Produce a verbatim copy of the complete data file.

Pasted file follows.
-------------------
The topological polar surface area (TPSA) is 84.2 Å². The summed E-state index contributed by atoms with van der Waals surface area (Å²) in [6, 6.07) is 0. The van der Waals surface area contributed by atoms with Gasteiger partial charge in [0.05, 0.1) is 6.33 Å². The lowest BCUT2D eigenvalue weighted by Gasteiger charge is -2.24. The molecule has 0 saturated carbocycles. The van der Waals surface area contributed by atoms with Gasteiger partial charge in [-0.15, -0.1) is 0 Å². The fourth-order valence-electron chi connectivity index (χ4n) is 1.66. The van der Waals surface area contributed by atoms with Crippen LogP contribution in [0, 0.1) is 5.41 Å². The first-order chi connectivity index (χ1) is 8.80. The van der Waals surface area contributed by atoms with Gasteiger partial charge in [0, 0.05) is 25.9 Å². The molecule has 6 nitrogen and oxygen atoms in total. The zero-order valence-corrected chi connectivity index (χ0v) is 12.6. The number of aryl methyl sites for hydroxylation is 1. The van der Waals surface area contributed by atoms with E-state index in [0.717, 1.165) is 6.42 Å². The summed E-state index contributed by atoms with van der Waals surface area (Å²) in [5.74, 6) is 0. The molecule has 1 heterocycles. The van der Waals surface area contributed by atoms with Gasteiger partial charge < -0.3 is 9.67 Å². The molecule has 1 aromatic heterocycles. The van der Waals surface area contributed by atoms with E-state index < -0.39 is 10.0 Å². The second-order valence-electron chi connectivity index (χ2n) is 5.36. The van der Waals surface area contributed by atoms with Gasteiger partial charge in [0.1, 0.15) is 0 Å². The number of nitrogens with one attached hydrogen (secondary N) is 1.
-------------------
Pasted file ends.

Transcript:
The topological polar surface area (TPSA) is 84.2 Å². The summed E-state index contributed by atoms with van der Waals surface area (Å²) in [6, 6.07) is 0. The van der Waals surface area contributed by atoms with Gasteiger partial charge in [0.05, 0.1) is 6.33 Å². The lowest BCUT2D eigenvalue weighted by Gasteiger charge is -2.24. The molecule has 0 saturated carbocycles. The van der Waals surface area contributed by atoms with Gasteiger partial charge in [-0.15, -0.1) is 0 Å². The fourth-order valence-electron chi connectivity index (χ4n) is 1.66. The van der Waals surface area contributed by atoms with Crippen LogP contribution in [0, 0.1) is 5.41 Å². The first-order chi connectivity index (χ1) is 8.80. The van der Waals surface area contributed by atoms with Gasteiger partial charge in [0, 0.05) is 25.9 Å². The molecule has 6 nitrogen and oxygen atoms in total. The zero-order valence-corrected chi connectivity index (χ0v) is 12.6. The number of aryl methyl sites for hydroxylation is 1. The van der Waals surface area contributed by atoms with E-state index in [0.717, 1.165) is 6.42 Å². The summed E-state index contributed by atoms with van der Waals surface area (Å²) in [5.74, 6) is 0. The molecule has 1 heterocycles. The van der Waals surface area contributed by atoms with Gasteiger partial charge < -0.3 is 9.67 Å². The molecule has 1 aromatic heterocycles. The van der Waals surface area contributed by atoms with E-state index < -0.39 is 10.0 Å². The second-order valence-electron chi connectivity index (χ2n) is 5.36. The van der Waals surface area contributed by atoms with Gasteiger partial charge in [0.1, 0.15) is 0 Å². The number of nitrogens with one attached hydrogen (secondary N) is 1.